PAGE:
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THE HANDBOOK OF
QUOTATIONS

Absence.

Ye flowers that droop, forsaken by the spring;
Ye birds that, left by summer, cease to sing;
Ye trees that fade, when autumn heats remove,
Say, is not absence death to those who love?
Pope: Autumn.

There's not an hour

Of day or dreaming nights but I am with thee:
There's not a wind but whispers of thy name,
And not a flower that sleeps beneath the moon
But in its hues or fragrance tells a tale
Of thee.

Procter: Mirandola.

Though absent, present in desires they be;
Our souls much further than our eyes can see.

Though lost to sight, to memory dear
Thou ever wilt remain.

Drayton.

George Linley: Song.

Absence makes the heart grow fonder.

Thomas Haynes Bayly: Isle of Beauty.

Oh! couldst thou but know

With what a deep devotedness of woe
I wept thy absence-o'er and o'er again
Thinking of thee, still thee, till thought grew pain,
And memory, like a drop that, night and day,
Falls cold and ceaseless, wore my heart away!
Moore: Lalla Rookh.

Think'st thou that I could bear to part
From thee, and learn to halve my heart?
Years have not seen, time shall not see
The hour that tears my soul from thee.

Byron: Bride of Abydos.

Where'er I roam, whatever realms to see,
My heart untravel'd, fondly turns to thee.
Goldsmith: Traveller.

Action, Activity, Industry; see Labor.

Great things thro' greatest hazards are achiev'd,
And then they shine.

Beaumont and Fletcher: Loyal Subject.

Our acts our angels are, or good or ill,
Our fatal shadows that walk by us still.

Fletcher: On an Honest Man's Fortune.

If it were done, when 'tis done, then 'twere well
It were done quickly.

Shakespeare: Macbeth.

Who does the best his circumstance allows,
Does well, acts nobly,-angels could no more.
Young: Night Thoughts.

How slow the time

To the warm soul, that, in the very instant
It forms, would execute a great design!

The keen spirit

Seizes the prompt occasion,-makes the thoughts
Start into instant action, and at once
Plans and performs, resolves and executes!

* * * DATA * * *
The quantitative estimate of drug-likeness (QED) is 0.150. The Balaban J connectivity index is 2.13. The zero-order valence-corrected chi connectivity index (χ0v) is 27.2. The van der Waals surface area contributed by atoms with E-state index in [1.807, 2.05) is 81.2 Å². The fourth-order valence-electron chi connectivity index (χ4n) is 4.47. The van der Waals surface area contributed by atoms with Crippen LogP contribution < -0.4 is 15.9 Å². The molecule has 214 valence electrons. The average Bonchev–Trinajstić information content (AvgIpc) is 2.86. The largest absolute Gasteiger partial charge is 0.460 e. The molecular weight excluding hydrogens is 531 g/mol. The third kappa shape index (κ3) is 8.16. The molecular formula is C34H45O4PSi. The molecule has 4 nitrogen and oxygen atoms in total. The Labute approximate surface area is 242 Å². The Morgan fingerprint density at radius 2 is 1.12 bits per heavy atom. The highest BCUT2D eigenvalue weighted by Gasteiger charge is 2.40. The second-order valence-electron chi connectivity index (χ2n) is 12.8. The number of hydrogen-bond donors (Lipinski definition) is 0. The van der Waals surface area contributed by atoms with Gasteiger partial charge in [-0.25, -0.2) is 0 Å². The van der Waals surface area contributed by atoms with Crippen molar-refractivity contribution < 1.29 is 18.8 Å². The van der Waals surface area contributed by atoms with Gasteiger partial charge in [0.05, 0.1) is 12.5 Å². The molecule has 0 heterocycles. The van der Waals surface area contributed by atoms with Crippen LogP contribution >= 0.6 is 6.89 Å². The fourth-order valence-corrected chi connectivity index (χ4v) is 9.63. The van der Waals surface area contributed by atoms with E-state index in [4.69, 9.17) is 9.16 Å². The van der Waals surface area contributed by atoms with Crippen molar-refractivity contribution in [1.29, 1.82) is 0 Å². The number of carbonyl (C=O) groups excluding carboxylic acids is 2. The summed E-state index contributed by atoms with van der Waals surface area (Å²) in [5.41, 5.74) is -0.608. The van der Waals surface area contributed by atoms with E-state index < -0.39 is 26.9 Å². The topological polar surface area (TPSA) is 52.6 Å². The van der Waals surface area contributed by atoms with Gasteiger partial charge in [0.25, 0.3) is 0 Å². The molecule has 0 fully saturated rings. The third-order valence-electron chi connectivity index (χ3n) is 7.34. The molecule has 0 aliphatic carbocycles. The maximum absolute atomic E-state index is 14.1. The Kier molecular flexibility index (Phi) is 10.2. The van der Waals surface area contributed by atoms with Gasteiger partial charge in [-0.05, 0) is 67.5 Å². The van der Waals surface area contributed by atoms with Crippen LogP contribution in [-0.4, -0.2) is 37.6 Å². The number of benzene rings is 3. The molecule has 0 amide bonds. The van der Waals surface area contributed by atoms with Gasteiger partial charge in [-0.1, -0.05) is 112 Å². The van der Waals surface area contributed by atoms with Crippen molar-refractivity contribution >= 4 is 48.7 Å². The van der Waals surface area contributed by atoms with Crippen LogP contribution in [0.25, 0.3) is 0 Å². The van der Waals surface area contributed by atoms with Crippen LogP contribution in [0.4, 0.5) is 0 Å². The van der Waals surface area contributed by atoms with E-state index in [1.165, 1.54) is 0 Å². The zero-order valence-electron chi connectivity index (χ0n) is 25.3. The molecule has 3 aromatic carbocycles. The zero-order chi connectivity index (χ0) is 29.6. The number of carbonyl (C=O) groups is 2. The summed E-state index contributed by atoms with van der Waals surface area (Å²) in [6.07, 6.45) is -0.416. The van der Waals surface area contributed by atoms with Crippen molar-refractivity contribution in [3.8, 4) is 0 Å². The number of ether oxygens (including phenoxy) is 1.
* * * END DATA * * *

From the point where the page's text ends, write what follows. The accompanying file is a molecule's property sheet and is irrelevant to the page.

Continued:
Hannah More.

Let us then be up and doing,

With a heart for every fate;
Still achieving, still pursuing,

Learn to labor and to wait.

Adversity, Affliction, Misfortune.

The good are better made by ill,
As odors crush'd are sweeter still.

Thomson.

Of all affliction taught a lover yet
'Tis sure the hardest science to forget!

Longfellow.

Rogers: Jacqueline.

So do the winds and thunder cleanse the air,
So working bees settle and purge the wine;
So lopp'd and pruned trees do flourish fair;
So doth the fire the drossy gold refine.
Spenser: Faërie Queene.

Pope.

Affliction is the good man's shining scene;
Prosperity conceals his brightest ray;
As night to stars, woe luster gives to man.
Young: Night Thoughts.

He went like one that hath been stunn'd,
And is of sense forlorn:

A sadder and a wiser man

He rose the morrow morn.

Coleridge: Ancient Mariner.

I have not quailed to danger's brow
When high and happy-need I now?

I am not now in fortune's power:
He that is down, can fall no lower.

Byron: Giaour.

Butler: Hudibras.

Wise men ne'er sit and wail their loss,
But cheerly seek how to redress their harms.
Shakespeare: 3 Henry VI.

Sweet are the uses of adversity,
Which, like the toad, ugly and venomous,
Wears yet a precious jewel in his head.
Shakespeare: As You Like It.

Advice, Counsel.

Let me entreat

You to unfold the anguish of your heart;
Mishaps are master'd by advice discreet,
And counsel mitigates the greatest smart.

Spenser: Faërie Queene.

Give every man thine ear, but few thy voice;
Take each man's censure, but reserve thy judgment.
Shakespeare: Hamlet.

Love all, trust a few,

Do wrong to none: be able for thine enemy

Rather in power than use; and keep thy friend
Under thy own life's key: be check'd for silence,
But never tax'd for speech.

Shakespeare: All's Well That Ends Well.

Give thy thoughts no tongue,

Nor any unproportion'd thought his act.
Be thou familiar, but by no means vulgar.
The friends thou hast, and their adoption tried,
Grapple them to thy soul with hoops of steel:
But do not dull thy palm with entertainment
Of each new-hatch'd, unfledged comrade.

Shakespeare: Hamlet.

Love thyself last; cherish those hearts that hate
thee;

Corruption wins not more than honesty.
Still in thy right hand carry gentle peace,
To silence envious tongues.

Age, Old Age; see Time and Youth.

Grow old along with me!

The best is yet to be,

The last of life, for which the first was made:

Our times are in his hand

Shakespeare: Henry VIII.

Youth ended, I shall try

My gain or loss thereby;

Who saith, "A whole I planned,

Youth shows but half; trust God: see all, nor be afraid!"

Leave the fire ashes, what survives is gold:

And I shall weigh the same,

Give life its praise or blame:

Young, all lay in dispute; I shall know, being old.

Browning: Rabbi Ben Ezra.

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